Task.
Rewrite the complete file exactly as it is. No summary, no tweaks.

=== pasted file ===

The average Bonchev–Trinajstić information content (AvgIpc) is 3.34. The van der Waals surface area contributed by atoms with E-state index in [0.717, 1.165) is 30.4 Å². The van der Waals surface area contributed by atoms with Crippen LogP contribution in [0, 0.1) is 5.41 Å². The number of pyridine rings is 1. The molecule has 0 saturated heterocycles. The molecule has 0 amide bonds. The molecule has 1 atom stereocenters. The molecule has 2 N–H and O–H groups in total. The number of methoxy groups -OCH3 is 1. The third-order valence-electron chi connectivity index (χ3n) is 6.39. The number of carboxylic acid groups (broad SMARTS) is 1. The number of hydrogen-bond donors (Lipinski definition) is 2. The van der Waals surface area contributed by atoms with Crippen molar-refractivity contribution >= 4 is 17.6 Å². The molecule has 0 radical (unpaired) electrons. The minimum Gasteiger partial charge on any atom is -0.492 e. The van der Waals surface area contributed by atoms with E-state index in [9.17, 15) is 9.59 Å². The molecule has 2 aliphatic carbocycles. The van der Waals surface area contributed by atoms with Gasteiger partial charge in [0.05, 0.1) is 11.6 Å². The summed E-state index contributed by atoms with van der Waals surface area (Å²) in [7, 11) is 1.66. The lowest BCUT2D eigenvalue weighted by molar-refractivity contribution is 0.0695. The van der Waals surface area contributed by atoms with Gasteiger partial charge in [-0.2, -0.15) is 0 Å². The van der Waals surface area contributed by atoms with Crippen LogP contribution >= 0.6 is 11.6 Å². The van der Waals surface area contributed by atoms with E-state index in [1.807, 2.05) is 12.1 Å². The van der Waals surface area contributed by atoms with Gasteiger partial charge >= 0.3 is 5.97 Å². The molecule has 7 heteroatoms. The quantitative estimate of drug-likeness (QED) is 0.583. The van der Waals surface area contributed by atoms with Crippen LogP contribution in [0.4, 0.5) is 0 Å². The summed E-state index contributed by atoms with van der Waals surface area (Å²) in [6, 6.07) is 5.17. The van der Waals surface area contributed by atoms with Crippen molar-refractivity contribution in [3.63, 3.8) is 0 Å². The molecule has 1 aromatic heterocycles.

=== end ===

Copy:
The average Bonchev–Trinajstić information content (AvgIpc) is 3.34. The van der Waals surface area contributed by atoms with E-state index in [0.717, 1.165) is 30.4 Å². The van der Waals surface area contributed by atoms with Crippen LogP contribution in [0, 0.1) is 5.41 Å². The number of pyridine rings is 1. The molecule has 0 saturated heterocycles. The molecule has 0 amide bonds. The molecule has 1 atom stereocenters. The molecule has 2 N–H and O–H groups in total. The number of methoxy groups -OCH3 is 1. The third-order valence-electron chi connectivity index (χ3n) is 6.39. The number of carboxylic acid groups (broad SMARTS) is 1. The number of hydrogen-bond donors (Lipinski definition) is 2. The van der Waals surface area contributed by atoms with Crippen molar-refractivity contribution >= 4 is 17.6 Å². The molecule has 0 radical (unpaired) electrons. The minimum Gasteiger partial charge on any atom is -0.492 e. The van der Waals surface area contributed by atoms with E-state index in [9.17, 15) is 9.59 Å². The molecule has 2 aliphatic carbocycles. The van der Waals surface area contributed by atoms with Gasteiger partial charge in [0.05, 0.1) is 11.6 Å². The summed E-state index contributed by atoms with van der Waals surface area (Å²) in [7, 11) is 1.66. The lowest BCUT2D eigenvalue weighted by molar-refractivity contribution is 0.0695. The van der Waals surface area contributed by atoms with Gasteiger partial charge in [-0.2, -0.15) is 0 Å². The van der Waals surface area contributed by atoms with Crippen LogP contribution >= 0.6 is 11.6 Å². The van der Waals surface area contributed by atoms with E-state index in [1.807, 2.05) is 12.1 Å². The van der Waals surface area contributed by atoms with Gasteiger partial charge >= 0.3 is 5.97 Å². The molecule has 7 heteroatoms. The quantitative estimate of drug-likeness (QED) is 0.583. The van der Waals surface area contributed by atoms with Crippen LogP contribution in [0.4, 0.5) is 0 Å². The summed E-state index contributed by atoms with van der Waals surface area (Å²) in [6, 6.07) is 5.17. The van der Waals surface area contributed by atoms with Crippen molar-refractivity contribution in [3.63, 3.8) is 0 Å². The molecule has 1 aromatic heterocycles.